A KEY union claims Hinkler workers would be $15.76 million worse off if Keith Pitt is re-elected and the LNP pursues planned penalty rate cuts.
A KEY union claims Hinkler workers would be $15.76 million worse off if Keith Pitt is re-elected and the LNP pursues planned penalty rate cuts. Wavebreakmedia

Union claims Hinkler workers face a $15.7m Pitt-fall

A KEY union claims Hinkler workers would be $15.76 million worse off if Keith Pitt is re-elected and the LNP pursues planned penalty rate cuts.

Figures released by the left-leaning McKell Institute indicate the heavy loss for workers in Bundaberg.

However, Mr Pitt yesterday accused United Voice of scaremongering, saying it was Labor's $387 billion in new taxes that would hurt workers much harder.

United Voice Queensland president Sharron Caddie said the cuts already made to hospitality, pharmacy and retail workers' pay were a sign of things to come if Scott Morrison and Mr Pitt were re-elected.

In 2017, the Fair Work Commission ruled in favour of reducing Sunday and public holiday penalty rates for workers in the fast food, retail, hospitality and pharmacy sectors.

According to The McKell Institute, the forecast loss in penalty rate income for award-reliant, weekend workers under full FWC penalty rate cuts, compared to policy to reverse the cuts, over financial years 2019-2022 for Hinkler is a total of $15,761,667.

In a breakdown of sectors in Hinkler, retail workers are forecast to lose $9,214,330, while in hospitality the figure is $4,448,781 and $1,620,143 for fast food staff.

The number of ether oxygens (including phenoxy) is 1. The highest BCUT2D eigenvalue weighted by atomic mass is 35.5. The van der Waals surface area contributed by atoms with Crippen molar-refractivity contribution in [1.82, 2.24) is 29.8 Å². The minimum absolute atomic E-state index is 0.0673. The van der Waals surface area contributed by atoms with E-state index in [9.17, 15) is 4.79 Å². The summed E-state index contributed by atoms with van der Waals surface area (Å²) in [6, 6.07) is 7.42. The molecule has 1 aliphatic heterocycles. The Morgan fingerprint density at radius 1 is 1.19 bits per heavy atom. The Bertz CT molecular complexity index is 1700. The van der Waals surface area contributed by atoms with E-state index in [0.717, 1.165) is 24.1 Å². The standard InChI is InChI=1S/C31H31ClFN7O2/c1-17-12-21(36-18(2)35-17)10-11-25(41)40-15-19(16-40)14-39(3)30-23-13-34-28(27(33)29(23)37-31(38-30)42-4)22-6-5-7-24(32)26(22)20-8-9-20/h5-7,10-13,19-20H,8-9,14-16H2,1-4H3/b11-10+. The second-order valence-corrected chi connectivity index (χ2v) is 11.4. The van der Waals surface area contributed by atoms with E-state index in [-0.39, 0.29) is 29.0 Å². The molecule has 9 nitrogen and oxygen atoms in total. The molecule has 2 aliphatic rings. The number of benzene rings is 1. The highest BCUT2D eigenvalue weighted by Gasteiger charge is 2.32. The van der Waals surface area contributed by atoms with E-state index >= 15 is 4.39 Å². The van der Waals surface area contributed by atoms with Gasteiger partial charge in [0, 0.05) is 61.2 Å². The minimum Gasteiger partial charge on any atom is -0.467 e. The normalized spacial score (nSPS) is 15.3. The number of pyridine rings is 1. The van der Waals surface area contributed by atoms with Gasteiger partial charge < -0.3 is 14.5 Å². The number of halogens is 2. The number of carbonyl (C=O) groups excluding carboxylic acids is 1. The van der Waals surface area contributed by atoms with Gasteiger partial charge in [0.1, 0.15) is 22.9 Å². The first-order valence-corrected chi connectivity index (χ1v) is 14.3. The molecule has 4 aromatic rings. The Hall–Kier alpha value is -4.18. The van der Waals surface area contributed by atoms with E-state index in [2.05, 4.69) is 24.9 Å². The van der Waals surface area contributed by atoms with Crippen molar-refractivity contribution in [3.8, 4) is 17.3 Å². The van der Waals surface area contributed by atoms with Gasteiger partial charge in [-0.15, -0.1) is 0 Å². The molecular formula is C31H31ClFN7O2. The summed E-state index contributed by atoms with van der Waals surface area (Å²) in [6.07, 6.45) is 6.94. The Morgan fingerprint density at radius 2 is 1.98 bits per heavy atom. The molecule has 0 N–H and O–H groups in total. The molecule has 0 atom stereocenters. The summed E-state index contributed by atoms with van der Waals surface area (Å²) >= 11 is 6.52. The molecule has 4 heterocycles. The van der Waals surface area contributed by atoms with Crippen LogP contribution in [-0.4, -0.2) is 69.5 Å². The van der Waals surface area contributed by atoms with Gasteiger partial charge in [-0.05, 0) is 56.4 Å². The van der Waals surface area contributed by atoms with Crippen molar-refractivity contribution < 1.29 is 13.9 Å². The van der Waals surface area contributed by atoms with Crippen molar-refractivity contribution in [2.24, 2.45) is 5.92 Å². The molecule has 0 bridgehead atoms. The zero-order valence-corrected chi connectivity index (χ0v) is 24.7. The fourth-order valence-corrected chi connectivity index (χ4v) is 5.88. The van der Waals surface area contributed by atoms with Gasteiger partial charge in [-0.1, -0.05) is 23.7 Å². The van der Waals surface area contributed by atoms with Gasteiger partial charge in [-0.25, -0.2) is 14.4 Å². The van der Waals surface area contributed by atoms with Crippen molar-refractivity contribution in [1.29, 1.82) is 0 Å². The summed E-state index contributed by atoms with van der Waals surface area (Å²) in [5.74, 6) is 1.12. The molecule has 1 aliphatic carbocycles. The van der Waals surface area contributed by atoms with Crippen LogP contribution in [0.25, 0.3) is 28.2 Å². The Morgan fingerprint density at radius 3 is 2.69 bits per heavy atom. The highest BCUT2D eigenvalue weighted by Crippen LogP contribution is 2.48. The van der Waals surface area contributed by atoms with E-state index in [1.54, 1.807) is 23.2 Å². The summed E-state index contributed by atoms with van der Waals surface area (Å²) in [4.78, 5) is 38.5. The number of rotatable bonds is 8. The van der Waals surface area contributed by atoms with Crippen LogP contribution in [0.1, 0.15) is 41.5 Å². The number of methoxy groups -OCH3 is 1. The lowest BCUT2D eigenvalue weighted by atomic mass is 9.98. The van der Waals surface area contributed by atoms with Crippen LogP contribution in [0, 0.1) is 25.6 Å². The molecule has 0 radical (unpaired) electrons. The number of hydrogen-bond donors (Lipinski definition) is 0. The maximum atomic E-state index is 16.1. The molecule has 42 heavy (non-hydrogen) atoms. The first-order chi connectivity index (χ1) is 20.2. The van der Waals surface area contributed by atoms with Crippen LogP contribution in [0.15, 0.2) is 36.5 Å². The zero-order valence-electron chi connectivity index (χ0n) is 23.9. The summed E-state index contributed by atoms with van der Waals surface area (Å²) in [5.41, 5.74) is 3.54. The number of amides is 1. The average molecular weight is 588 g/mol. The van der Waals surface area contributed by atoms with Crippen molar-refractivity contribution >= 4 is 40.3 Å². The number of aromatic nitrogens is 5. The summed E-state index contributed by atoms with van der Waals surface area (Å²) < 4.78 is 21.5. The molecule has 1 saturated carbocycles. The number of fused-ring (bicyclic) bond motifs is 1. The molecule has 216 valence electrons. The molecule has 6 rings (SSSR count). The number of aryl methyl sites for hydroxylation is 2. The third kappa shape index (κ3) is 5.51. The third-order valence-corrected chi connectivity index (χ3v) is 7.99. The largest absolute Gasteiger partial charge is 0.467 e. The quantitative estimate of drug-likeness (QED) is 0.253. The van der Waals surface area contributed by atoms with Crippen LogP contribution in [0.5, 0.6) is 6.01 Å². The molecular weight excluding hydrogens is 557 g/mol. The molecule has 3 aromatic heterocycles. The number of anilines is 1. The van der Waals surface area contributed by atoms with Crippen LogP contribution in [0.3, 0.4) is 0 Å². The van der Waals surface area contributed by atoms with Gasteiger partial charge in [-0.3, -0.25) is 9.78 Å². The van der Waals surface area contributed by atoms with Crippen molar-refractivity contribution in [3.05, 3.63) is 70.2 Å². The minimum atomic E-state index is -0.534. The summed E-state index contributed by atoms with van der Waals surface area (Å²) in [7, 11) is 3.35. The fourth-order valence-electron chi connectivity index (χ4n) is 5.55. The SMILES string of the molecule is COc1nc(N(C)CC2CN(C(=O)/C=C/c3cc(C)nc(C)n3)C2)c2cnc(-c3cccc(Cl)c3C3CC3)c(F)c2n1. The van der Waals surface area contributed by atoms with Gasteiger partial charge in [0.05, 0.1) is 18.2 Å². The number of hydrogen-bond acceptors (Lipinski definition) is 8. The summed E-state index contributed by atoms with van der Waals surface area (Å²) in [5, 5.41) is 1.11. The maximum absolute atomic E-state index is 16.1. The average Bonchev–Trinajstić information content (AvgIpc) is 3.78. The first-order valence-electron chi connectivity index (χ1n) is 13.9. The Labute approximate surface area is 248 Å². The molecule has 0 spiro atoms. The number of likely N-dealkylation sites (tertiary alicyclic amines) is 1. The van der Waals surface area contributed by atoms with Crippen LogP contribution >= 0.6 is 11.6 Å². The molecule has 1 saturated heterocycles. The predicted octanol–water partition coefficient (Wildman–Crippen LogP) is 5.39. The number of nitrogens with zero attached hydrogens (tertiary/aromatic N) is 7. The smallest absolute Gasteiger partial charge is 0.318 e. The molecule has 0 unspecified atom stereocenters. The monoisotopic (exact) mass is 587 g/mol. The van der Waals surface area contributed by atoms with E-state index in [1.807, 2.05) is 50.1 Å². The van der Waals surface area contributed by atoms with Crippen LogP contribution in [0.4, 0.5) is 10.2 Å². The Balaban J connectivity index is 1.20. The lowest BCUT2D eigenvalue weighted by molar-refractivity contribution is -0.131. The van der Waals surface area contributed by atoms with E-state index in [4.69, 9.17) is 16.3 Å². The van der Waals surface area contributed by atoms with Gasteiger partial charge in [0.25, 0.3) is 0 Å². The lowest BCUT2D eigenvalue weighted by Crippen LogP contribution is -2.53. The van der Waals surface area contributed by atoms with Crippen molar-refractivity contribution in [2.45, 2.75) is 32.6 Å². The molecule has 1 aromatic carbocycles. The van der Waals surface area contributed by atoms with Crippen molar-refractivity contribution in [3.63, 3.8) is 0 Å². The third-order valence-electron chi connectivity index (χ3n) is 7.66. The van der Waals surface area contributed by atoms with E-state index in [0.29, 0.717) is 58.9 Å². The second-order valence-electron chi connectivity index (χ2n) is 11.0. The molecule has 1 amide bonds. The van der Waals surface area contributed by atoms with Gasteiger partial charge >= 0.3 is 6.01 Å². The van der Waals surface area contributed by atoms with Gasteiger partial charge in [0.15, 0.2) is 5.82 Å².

"With more than $15.7 million already planned to be ripped out of local pay packets over the next three years, other United Voice members are rightly asking whose penalty rates are next on the chopping block," Ms Caddie said.

"The thousands of aged care workers, emergency workers and manufacturing workers in this seat rely on penalty rates to pay their bills, put food on the table and a roof over their heads.

"This is a pay cut locals simply can't afford."

Mr Pitt said the union had made similar claims in March.

He said there had never been a vote in parliament on penalty rates.

"The Fair Work Commission sets pay and conditions for Australian workers paid under modern awards - not the Government," he said.

"Changes made to penalty rates meant small businesses are able to compete on a level playing field with the big businesses Bill Shorten and other union leaders did special deals with to sign away workers' penalty rates.

"Labor wants to hit the economy with $387 billion in new taxes. The Coalition Government on the other hand is giving tax relief to low and middle-income earners in a matter of weeks when they submit tax returns for this financial year.

"For a single income family, this means up to $1080 back in their pocket, and for families on a dual income, up to $2160."


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